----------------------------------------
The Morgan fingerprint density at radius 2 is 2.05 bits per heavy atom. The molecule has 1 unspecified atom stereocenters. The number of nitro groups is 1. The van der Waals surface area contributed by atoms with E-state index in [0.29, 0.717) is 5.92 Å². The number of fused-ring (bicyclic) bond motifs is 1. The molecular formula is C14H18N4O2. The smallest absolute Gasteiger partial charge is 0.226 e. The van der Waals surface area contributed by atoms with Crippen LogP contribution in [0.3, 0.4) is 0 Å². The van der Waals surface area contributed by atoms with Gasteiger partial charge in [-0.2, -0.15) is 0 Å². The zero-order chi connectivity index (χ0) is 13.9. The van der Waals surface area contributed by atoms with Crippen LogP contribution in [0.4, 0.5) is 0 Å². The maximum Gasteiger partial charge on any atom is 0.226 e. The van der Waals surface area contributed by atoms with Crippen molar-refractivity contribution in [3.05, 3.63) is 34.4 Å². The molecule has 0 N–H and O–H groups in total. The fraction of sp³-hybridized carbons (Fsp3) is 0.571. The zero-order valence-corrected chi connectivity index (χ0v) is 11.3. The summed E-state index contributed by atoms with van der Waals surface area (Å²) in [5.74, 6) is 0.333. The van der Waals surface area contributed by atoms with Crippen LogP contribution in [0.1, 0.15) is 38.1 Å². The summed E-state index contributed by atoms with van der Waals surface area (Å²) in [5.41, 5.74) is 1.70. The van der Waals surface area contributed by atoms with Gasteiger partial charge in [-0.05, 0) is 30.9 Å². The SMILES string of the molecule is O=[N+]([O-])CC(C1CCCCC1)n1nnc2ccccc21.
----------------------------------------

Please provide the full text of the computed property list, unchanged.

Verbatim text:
The Morgan fingerprint density at radius 2 is 2.05 bits per heavy atom. The molecule has 1 unspecified atom stereocenters. The number of nitro groups is 1. The van der Waals surface area contributed by atoms with E-state index in [0.29, 0.717) is 5.92 Å². The number of fused-ring (bicyclic) bond motifs is 1. The molecular formula is C14H18N4O2. The smallest absolute Gasteiger partial charge is 0.226 e. The van der Waals surface area contributed by atoms with Crippen LogP contribution in [0.3, 0.4) is 0 Å². The van der Waals surface area contributed by atoms with Gasteiger partial charge in [-0.2, -0.15) is 0 Å². The zero-order chi connectivity index (χ0) is 13.9. The van der Waals surface area contributed by atoms with Crippen LogP contribution in [0.4, 0.5) is 0 Å². The maximum Gasteiger partial charge on any atom is 0.226 e. The van der Waals surface area contributed by atoms with Crippen molar-refractivity contribution in [3.05, 3.63) is 34.4 Å². The molecule has 0 N–H and O–H groups in total. The fraction of sp³-hybridized carbons (Fsp3) is 0.571. The zero-order valence-corrected chi connectivity index (χ0v) is 11.3. The summed E-state index contributed by atoms with van der Waals surface area (Å²) in [5.74, 6) is 0.333. The van der Waals surface area contributed by atoms with Crippen LogP contribution in [0.1, 0.15) is 38.1 Å². The summed E-state index contributed by atoms with van der Waals surface area (Å²) in [5.41, 5.74) is 1.70. The van der Waals surface area contributed by atoms with Gasteiger partial charge in [-0.05, 0) is 30.9 Å². The SMILES string of the molecule is O=[N+]([O-])CC(C1CCCCC1)n1nnc2ccccc21.